Beware! If you have oceanfront property, or even live near the ocean, you’re in big trouble. Your house will be underwater in ten to fifteen years. If your mortgage on the house is not paid off by then, you’ll owe money on a worthless, underwater asset – literally and financially.

These rising sea levels will occur, of course, because of so-called man-made “climate change.”

Sen. Edward Markey, long-time politician from Massachusetts and Senate sponsor of the Green New Deal, just gave such a warning in a recent speech to the Council on Foreign Relations (CFR). He used a prominent example to illustrate his warning of floodwaters by claiming President Donald Trump’s home in Florida will soon be a casualty of climate change. “Within 15 years, Mar-a-Lago’s going to be underwater for at least 100 days a year; it’s going to Mar-a-Lagoon, not Mar-a-Lago.”

Press the laugh button. Who knew Sen. Markey was such a comedian, and a facetious one at that?

The Council on Foreign Relations (CFR) likes to portray itself as a serious, powerful, and prominent group. Selling a gloom-and-doom climate scenario to an audience like this is rich. There have always been conspiracy theorists who think groups like the CFR control the world, with world leaders as their puppets. Perhaps Sen. Markey was hoping the Council could control the climate, too?

If Sen. Markey wants to convince anyone about the dangers of climate change, he could start by addressing two questions. First, why did he not vote in favor of his own Green New Deal on the Senate floor back in March? If we are supposed to take him seriously, why did he not back his own plan to address climate change? Second, why should his or anyone else’s prediction on climate have any credibility now after countless predictions—often using computer modeling or U.N. studies—going back decades have proven false?

The list of climate predictions is a long one and was recently chronicled by Climate Depot’s Marc Morano. Notwithstanding so much error, the predictions keep coming from climate alarmists who often feed off the latest government or university warning about climate catastrophe.

One of my favorite bogus predictions was not from a movie actor—people who almost never should be taken seriously on anything outside of their day job—but from former Vice President Al Gore, recently highlighted by CFACT. In 2008, Mr. Gore predicted the north polar ice caps would be gone in five to seven years. By 2015, there was more ice measured at the North Pole.

Nowadays the alarmists’ cottage industry of predictions is more nuanced. On the one hand, their predictions give more room in the out-years, which of course will take longer to prove such predictions were false. But, such warnings now come with the demand we must act today to turn things around before we pass the point of no return in, say, 2030 or 2040, when we can supposedly no longer avert disaster coming decades afterward.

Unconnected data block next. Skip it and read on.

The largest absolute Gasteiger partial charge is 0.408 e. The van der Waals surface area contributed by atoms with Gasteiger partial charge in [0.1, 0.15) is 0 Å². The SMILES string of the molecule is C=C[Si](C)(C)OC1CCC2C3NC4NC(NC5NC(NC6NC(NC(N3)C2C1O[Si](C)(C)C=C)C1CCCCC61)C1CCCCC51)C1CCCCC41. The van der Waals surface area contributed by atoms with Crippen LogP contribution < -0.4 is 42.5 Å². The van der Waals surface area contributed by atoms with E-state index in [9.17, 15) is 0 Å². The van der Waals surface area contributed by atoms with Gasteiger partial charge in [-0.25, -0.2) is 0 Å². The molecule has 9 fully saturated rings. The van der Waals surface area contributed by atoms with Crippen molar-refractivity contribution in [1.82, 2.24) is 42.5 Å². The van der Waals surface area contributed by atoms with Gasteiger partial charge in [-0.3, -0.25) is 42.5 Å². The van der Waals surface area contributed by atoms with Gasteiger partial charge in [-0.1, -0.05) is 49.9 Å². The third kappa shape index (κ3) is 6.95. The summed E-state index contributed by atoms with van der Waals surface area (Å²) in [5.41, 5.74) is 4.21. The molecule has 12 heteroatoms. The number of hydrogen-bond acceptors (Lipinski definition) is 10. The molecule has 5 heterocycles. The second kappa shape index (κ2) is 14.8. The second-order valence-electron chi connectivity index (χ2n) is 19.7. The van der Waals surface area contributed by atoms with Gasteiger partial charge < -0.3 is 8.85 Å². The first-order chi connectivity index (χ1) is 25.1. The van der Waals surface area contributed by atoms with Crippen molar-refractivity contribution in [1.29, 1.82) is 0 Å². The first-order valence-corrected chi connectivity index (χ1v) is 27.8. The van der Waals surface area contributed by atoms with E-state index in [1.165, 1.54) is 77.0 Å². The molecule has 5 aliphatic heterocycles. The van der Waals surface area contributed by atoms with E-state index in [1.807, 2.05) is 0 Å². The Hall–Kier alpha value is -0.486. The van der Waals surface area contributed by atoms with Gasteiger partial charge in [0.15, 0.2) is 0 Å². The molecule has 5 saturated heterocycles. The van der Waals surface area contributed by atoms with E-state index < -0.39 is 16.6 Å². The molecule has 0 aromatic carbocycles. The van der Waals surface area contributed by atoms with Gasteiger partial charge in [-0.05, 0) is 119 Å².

One recent example of this was on display last month, and discussed by CFACT, when a New York City Councilman warned that several familiar areas of the City will be underwater by century’s end. In 2100, Coney Island in Brooklyn, parts of Staten Island, and the Rockaways, which are located by JFK Airport in south Queens, will be underwater due to climate change. This was justification for adopting a restrictive Green New Deal for New York City.

Most of New York City is comprised of islands. Based on the booming construction of more skyscrapers these days, it appears no one in the construction industry or business world (or the politicians who give permission to build) is taking climate change seriously enough to stop building. Surely the expense of borrowing to construct and operate a single new commercial building would require it not being flooded by Long Island Sound in the 2030’s, as Sen. Markey predicts, or later, if ever.

One can be for energy efficient buildings, fewer cars in congested areas, more mass transit, and better recycling of plastics, to name a few environmental issues, while being skeptical of self-interested politicians making climate predictions. Such predictions are purely designed to manipulate and control our choices and lifestyles today, while predictions won’t be proven false for decades, long after they stop running for office or die of old age.

Certainly no one living paycheck to paycheck should be forced to pay more for “renewable” energy, especially when cleaner energy—natural gas and nuclear—is in such abundant, long-term supply. Until the political class and wealthy actors start curtailing their own lifestyles and the carbon footprint that goes with it, and even start living near massive wind turbines, their sensational climate predictions should be ignored.

Author

  • Peter Murphy, a CFACT analyst, has researched and advocated for a variety of policy issues, including education reform and fiscal policy. He previously wrote and edited The Chalkboard weblog for the New York Charter Schools Association, and has been published in numerous media outlets, including The Hill, New York Post and the Wall Street Journal.